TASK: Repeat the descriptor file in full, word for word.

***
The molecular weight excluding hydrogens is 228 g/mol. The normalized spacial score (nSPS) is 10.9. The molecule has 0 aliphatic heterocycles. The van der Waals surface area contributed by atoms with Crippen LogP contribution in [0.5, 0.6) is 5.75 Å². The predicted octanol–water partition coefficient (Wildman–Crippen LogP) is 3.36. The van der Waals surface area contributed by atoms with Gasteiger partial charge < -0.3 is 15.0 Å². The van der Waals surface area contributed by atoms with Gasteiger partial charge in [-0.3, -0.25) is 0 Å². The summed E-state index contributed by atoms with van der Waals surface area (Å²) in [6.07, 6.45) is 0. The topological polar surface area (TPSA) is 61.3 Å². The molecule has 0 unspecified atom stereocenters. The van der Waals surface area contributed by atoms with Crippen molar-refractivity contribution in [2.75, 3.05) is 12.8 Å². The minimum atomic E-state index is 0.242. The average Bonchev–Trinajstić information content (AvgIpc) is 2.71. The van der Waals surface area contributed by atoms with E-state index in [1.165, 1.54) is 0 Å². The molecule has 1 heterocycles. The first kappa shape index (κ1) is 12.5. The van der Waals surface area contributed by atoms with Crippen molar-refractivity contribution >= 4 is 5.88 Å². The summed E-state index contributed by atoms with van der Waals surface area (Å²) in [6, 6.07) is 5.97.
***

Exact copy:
The molecular weight excluding hydrogens is 228 g/mol. The normalized spacial score (nSPS) is 10.9. The molecule has 0 aliphatic heterocycles. The van der Waals surface area contributed by atoms with Crippen LogP contribution in [0.5, 0.6) is 5.75 Å². The predicted octanol–water partition coefficient (Wildman–Crippen LogP) is 3.36. The van der Waals surface area contributed by atoms with Gasteiger partial charge < -0.3 is 15.0 Å². The van der Waals surface area contributed by atoms with Gasteiger partial charge in [-0.3, -0.25) is 0 Å². The summed E-state index contributed by atoms with van der Waals surface area (Å²) in [6.07, 6.45) is 0. The topological polar surface area (TPSA) is 61.3 Å². The molecule has 0 unspecified atom stereocenters. The van der Waals surface area contributed by atoms with Crippen molar-refractivity contribution in [2.75, 3.05) is 12.8 Å². The minimum atomic E-state index is 0.242. The average Bonchev–Trinajstić information content (AvgIpc) is 2.71. The van der Waals surface area contributed by atoms with E-state index in [1.165, 1.54) is 0 Å². The molecule has 1 heterocycles. The first kappa shape index (κ1) is 12.5. The van der Waals surface area contributed by atoms with Crippen molar-refractivity contribution >= 4 is 5.88 Å². The summed E-state index contributed by atoms with van der Waals surface area (Å²) in [6, 6.07) is 5.97.